Annan served as UN secretary-general from 1997 to 2006 and was awarded the Nobel Peace Prize in 2001.
Kofi Annan, a former secretary-general of the
United Nations and a Nobel Peace Prize laureate, has died aged 80.
The Ghanaian diplomat passed away at a hospital in the Swiss capital, Bern, on Saturday after a “short illness”, his foundation
said in a statement.
“Kofi Annan was a global statesman and a deeply committed internationalist who fought throughout his life for a fairer and more peaceful world,” the statement said.
“He was an ardent champion of peace, sustainable development, human rights and the rule of law,” it added.
Annan served as the seventh UN chief for almost a decade, from 1997 to 2006. Having joined in 1962, he was the first staffer to take over the top UN job and the first hailing from sub-Sahara Africa.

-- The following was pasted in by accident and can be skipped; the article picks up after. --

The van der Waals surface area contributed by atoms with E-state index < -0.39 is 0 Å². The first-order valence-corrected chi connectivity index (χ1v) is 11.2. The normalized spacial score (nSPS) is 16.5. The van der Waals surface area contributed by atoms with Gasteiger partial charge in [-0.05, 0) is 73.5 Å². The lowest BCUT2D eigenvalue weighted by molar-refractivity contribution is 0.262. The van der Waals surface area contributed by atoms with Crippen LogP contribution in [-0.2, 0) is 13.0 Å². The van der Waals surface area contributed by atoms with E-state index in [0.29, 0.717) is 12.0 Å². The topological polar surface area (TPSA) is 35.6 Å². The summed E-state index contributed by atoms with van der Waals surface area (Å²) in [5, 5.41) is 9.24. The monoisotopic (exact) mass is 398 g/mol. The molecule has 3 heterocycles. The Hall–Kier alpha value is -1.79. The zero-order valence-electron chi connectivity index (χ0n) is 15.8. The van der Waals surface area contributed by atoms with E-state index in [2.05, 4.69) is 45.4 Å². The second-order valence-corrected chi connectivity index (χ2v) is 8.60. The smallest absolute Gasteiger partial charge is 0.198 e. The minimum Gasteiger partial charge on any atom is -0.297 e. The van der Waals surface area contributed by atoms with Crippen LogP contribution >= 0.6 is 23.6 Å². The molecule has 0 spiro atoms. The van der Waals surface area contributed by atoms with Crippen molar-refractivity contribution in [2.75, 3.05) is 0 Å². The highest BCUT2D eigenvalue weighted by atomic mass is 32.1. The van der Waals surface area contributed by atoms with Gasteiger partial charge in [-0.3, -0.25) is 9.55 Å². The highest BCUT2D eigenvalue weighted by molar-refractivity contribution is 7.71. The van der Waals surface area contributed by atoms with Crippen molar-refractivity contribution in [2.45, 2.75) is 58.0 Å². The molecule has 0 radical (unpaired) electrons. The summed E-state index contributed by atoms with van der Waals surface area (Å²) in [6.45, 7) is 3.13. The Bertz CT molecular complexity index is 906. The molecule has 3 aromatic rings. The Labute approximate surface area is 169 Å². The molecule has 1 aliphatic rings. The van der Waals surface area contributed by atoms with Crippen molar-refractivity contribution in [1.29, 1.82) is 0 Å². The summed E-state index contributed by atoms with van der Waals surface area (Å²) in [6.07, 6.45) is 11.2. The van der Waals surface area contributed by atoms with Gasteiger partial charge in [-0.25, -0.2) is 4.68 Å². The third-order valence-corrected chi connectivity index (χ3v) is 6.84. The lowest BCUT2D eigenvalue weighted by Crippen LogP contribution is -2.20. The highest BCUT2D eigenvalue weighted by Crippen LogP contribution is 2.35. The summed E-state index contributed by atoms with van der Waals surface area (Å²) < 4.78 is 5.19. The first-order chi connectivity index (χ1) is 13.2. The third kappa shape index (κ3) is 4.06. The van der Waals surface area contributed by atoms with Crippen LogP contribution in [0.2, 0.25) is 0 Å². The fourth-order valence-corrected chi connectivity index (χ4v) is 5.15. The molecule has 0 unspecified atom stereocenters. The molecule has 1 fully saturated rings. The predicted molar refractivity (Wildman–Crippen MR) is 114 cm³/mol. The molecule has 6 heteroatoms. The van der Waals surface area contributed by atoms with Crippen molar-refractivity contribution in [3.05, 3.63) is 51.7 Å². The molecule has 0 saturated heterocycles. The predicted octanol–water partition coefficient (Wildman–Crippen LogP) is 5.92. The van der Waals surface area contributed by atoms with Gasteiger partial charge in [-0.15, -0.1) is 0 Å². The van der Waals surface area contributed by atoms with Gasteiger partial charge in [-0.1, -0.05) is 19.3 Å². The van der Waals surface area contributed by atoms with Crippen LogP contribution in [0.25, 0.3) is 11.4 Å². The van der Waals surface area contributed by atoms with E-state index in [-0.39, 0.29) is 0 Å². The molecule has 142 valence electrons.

In 2001, he received the Nobel Peace Prize jointly with the UN,
lauded for “bringing new life to the organisation”.
On Saturday, current UN Secretary-General Antonio Guterres described Annan as “a guiding force for good”.
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